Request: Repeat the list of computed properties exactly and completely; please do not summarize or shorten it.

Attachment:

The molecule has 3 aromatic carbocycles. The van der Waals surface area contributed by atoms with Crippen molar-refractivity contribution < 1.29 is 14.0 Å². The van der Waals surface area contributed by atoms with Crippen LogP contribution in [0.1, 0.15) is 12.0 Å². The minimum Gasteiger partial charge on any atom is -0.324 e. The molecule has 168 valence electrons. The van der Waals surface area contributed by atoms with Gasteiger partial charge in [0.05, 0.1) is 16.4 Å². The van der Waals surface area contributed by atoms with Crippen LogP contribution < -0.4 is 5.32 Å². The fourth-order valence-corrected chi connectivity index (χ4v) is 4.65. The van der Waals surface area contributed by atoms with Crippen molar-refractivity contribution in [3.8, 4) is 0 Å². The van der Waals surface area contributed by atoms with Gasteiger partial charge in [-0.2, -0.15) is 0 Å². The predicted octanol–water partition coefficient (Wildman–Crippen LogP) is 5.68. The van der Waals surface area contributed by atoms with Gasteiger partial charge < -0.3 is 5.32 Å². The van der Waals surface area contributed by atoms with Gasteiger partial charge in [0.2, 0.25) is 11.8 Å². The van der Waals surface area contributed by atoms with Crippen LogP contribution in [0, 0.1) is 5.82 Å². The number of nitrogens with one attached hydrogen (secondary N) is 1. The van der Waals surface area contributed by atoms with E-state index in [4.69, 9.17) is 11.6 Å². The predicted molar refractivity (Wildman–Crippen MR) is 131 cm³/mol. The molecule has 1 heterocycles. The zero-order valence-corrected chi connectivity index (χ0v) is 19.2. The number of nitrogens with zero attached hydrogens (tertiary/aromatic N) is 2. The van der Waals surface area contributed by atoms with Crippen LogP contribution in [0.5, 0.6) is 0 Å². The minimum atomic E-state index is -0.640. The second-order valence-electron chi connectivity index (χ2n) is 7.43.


The molecule has 3 aromatic carbocycles. The van der Waals surface area contributed by atoms with Crippen molar-refractivity contribution < 1.29 is 14.0 Å². The van der Waals surface area contributed by atoms with Crippen LogP contribution in [0.1, 0.15) is 12.0 Å². The minimum Gasteiger partial charge on any atom is -0.324 e. The molecule has 168 valence electrons. The van der Waals surface area contributed by atoms with Gasteiger partial charge in [0.05, 0.1) is 16.4 Å². The van der Waals surface area contributed by atoms with Crippen LogP contribution < -0.4 is 5.32 Å². The fourth-order valence-corrected chi connectivity index (χ4v) is 4.65. The van der Waals surface area contributed by atoms with Crippen molar-refractivity contribution in [3.8, 4) is 0 Å². The van der Waals surface area contributed by atoms with Gasteiger partial charge in [-0.2, -0.15) is 0 Å². The predicted octanol–water partition coefficient (Wildman–Crippen LogP) is 5.68. The van der Waals surface area contributed by atoms with Gasteiger partial charge < -0.3 is 5.32 Å². The van der Waals surface area contributed by atoms with Gasteiger partial charge in [0.2, 0.25) is 11.8 Å². The van der Waals surface area contributed by atoms with Crippen LogP contribution in [0, 0.1) is 5.82 Å². The number of nitrogens with one attached hydrogen (secondary N) is 1. The van der Waals surface area contributed by atoms with E-state index in [4.69, 9.17) is 11.6 Å². The predicted molar refractivity (Wildman–Crippen MR) is 131 cm³/mol. The molecule has 1 heterocycles. The zero-order valence-corrected chi connectivity index (χ0v) is 19.2. The number of nitrogens with zero attached hydrogens (tertiary/aromatic N) is 2. The van der Waals surface area contributed by atoms with Crippen LogP contribution in [0.5, 0.6) is 0 Å². The minimum atomic E-state index is -0.640. The second-order valence-electron chi connectivity index (χ2n) is 7.43.